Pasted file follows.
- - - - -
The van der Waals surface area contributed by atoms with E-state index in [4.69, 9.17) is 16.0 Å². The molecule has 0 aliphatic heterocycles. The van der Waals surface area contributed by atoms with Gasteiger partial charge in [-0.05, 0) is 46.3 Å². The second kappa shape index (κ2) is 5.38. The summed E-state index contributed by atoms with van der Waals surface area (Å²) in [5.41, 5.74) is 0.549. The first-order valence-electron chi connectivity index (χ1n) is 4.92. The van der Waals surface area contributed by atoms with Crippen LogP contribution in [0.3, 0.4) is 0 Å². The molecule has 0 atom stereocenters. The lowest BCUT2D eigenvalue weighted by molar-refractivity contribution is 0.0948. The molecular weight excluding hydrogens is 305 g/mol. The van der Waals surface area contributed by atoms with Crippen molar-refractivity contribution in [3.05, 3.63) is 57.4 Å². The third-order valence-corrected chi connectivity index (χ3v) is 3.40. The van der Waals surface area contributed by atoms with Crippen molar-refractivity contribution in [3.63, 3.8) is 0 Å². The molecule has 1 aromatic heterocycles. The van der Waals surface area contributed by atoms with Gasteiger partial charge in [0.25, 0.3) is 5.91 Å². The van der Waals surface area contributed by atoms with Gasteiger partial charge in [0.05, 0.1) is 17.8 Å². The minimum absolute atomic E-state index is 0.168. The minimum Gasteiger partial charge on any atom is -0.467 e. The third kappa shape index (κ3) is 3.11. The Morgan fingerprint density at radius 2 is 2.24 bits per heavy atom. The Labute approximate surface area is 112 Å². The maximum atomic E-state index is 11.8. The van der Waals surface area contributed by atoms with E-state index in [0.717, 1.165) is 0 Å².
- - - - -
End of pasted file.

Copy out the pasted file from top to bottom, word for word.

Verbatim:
The van der Waals surface area contributed by atoms with E-state index in [4.69, 9.17) is 16.0 Å². The molecule has 0 aliphatic heterocycles. The van der Waals surface area contributed by atoms with Gasteiger partial charge in [-0.05, 0) is 46.3 Å². The second kappa shape index (κ2) is 5.38. The summed E-state index contributed by atoms with van der Waals surface area (Å²) in [5.41, 5.74) is 0.549. The first-order valence-electron chi connectivity index (χ1n) is 4.92. The van der Waals surface area contributed by atoms with Crippen LogP contribution in [0.3, 0.4) is 0 Å². The molecule has 0 atom stereocenters. The lowest BCUT2D eigenvalue weighted by molar-refractivity contribution is 0.0948. The molecular weight excluding hydrogens is 305 g/mol. The van der Waals surface area contributed by atoms with Crippen molar-refractivity contribution in [3.05, 3.63) is 57.4 Å². The third-order valence-corrected chi connectivity index (χ3v) is 3.40. The van der Waals surface area contributed by atoms with Crippen molar-refractivity contribution in [3.63, 3.8) is 0 Å². The molecule has 1 aromatic heterocycles. The van der Waals surface area contributed by atoms with Gasteiger partial charge in [0.25, 0.3) is 5.91 Å². The van der Waals surface area contributed by atoms with Gasteiger partial charge in [0.05, 0.1) is 17.8 Å². The minimum absolute atomic E-state index is 0.168. The minimum Gasteiger partial charge on any atom is -0.467 e. The third kappa shape index (κ3) is 3.11. The Morgan fingerprint density at radius 2 is 2.24 bits per heavy atom. The Labute approximate surface area is 112 Å². The maximum atomic E-state index is 11.8. The van der Waals surface area contributed by atoms with E-state index in [0.717, 1.165) is 0 Å².